Regrets…I’ve Had A Few

A principle I believe is very useful in almost all parts of life is “Begin with the end in mind.”  I…did not employ that here.  I did a lot by the seat of my pants, in ways that were often ill-planned, and that caused me a lot of extra work.  (If we ever happen to be in the same room after I’ve had a few, ask me about the floors, and why I am a dumbass.)

I also did not think through some of the implications of my own ideas, and so despite my belief in the power of sound, I searched for music late in the process.  I wish I had started that early and allowed my soundtrack to inform more of my decisions along the way.

That said, both of these issues stem from the fact that I just did not know what I was doing, and was not in a position to solve problems before I knew I had them.  So I feel OK about it.  But I’ll do it differently next time.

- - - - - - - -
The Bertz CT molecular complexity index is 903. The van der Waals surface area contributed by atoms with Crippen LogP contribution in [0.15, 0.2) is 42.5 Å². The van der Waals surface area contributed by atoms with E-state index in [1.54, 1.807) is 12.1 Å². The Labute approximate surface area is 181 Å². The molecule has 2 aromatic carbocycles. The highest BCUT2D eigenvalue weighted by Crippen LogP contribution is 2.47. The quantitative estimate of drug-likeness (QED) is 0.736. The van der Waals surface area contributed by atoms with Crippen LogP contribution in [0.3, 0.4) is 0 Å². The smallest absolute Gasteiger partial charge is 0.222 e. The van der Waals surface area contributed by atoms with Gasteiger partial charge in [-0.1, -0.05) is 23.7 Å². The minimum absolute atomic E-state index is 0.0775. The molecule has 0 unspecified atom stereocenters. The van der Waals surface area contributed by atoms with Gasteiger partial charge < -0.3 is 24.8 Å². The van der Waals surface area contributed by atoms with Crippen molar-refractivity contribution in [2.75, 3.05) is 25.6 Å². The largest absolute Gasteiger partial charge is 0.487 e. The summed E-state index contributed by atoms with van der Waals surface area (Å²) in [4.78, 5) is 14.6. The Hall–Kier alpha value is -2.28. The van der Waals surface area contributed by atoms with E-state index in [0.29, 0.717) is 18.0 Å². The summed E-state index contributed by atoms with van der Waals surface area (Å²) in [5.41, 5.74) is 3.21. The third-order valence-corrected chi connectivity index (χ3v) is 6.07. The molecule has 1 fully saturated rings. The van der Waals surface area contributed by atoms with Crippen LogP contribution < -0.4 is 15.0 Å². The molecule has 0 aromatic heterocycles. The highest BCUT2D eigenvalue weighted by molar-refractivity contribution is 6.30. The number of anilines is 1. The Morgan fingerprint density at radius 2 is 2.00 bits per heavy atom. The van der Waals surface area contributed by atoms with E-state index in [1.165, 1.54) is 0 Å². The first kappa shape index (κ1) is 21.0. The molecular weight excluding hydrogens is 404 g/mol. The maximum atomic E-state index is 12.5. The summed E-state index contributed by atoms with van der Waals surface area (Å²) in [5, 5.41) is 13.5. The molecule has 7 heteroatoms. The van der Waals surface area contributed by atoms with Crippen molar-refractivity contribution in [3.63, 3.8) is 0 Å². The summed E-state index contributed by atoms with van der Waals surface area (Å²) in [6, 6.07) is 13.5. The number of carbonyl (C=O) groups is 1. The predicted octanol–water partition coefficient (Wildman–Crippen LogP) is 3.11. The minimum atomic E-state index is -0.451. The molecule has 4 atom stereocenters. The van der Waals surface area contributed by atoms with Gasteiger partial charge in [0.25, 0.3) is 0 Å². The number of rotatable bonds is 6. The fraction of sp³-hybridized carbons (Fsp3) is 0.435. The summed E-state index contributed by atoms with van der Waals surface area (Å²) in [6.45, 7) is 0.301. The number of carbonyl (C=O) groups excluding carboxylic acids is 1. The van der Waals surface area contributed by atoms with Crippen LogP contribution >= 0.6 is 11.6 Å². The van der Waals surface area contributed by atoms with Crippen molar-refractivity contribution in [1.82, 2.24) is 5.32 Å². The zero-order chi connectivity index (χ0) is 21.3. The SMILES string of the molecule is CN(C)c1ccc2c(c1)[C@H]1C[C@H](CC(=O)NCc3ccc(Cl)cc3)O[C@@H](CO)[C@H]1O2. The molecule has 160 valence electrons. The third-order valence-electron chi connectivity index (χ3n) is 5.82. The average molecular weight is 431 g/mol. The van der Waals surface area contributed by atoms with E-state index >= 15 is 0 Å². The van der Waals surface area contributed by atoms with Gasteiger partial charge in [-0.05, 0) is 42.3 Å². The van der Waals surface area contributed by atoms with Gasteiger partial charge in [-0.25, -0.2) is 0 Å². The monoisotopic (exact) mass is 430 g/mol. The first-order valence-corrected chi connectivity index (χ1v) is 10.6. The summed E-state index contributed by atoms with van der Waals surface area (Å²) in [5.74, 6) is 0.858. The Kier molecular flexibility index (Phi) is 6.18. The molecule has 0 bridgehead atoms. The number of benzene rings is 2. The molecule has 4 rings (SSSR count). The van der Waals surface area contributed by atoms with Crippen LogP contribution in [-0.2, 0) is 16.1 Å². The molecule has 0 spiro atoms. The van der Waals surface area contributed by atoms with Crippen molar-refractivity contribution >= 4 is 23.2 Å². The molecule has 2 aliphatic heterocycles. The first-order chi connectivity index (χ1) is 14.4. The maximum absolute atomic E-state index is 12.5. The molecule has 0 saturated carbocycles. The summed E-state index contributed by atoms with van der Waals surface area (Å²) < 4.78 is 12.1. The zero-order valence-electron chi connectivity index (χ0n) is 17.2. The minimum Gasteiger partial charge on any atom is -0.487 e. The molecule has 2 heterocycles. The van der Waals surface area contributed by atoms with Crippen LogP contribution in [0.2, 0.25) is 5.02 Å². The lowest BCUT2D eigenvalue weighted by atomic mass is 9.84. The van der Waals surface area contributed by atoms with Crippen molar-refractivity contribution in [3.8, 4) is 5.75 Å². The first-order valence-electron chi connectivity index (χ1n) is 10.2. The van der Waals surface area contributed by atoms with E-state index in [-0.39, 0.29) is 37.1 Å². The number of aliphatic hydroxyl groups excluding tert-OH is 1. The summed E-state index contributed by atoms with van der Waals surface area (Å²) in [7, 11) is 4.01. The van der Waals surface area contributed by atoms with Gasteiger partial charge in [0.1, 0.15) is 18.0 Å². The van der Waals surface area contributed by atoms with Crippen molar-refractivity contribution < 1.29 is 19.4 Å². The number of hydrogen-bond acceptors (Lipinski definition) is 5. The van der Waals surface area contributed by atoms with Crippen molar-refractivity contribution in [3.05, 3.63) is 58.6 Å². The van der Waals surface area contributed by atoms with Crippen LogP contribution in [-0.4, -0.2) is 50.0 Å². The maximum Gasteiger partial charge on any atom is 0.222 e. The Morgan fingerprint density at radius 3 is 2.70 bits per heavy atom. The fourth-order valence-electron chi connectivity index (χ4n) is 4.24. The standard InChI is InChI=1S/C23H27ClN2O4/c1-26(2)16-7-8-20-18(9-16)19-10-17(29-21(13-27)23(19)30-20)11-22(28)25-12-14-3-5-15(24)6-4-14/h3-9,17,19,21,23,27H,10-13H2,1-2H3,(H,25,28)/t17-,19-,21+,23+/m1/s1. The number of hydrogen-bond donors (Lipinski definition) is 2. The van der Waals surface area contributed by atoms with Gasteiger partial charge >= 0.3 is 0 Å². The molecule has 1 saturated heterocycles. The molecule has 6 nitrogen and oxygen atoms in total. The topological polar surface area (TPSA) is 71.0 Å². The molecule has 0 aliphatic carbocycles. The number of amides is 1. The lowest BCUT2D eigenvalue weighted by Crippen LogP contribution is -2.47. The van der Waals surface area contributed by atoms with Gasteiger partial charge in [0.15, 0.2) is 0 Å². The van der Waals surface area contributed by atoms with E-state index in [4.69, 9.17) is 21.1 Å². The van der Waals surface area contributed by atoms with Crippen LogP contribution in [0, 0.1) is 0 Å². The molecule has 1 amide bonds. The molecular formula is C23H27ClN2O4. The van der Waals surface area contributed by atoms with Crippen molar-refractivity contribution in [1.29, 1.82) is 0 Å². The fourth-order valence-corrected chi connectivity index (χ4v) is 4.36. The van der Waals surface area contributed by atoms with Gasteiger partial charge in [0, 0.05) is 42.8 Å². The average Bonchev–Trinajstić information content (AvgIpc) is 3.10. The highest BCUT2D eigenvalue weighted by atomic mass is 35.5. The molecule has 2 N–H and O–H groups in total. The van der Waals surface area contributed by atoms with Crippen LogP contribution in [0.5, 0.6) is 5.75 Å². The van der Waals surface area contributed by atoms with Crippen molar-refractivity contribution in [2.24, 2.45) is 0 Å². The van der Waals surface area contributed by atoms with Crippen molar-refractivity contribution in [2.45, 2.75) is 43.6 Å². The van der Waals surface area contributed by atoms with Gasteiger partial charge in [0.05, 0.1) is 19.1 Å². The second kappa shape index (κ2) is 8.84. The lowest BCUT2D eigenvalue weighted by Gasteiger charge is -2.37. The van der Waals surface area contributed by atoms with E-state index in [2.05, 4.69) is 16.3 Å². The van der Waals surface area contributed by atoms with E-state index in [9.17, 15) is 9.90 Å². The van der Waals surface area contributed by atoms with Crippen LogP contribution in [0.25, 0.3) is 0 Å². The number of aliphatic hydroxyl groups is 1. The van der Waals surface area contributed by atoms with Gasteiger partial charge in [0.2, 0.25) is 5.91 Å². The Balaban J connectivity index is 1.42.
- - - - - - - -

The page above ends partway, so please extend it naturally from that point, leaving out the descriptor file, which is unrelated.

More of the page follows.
The Power of Sound in VR

I just reread McLuhan’s observation in Understanding Media that “in the arts the particular mix of our senses in the medium employed is all-important,” and it got me thinking about @McPhersonsound ‘s TLX talk about sound design, and the discussion we’ve been having about muted audiences.

In most of the VR experiences I’ve had, sound is the only sensory information that is being delivered at close to normal fidelity. Visual information is generally stylized, and often requires a fair amount of mental interpretation. People do sometimes experience tactile sensation, but (barring haptics) that’s happening on the brain side, and not really reliably within a creator’s control. And of course, there’s no smell or taste information at all.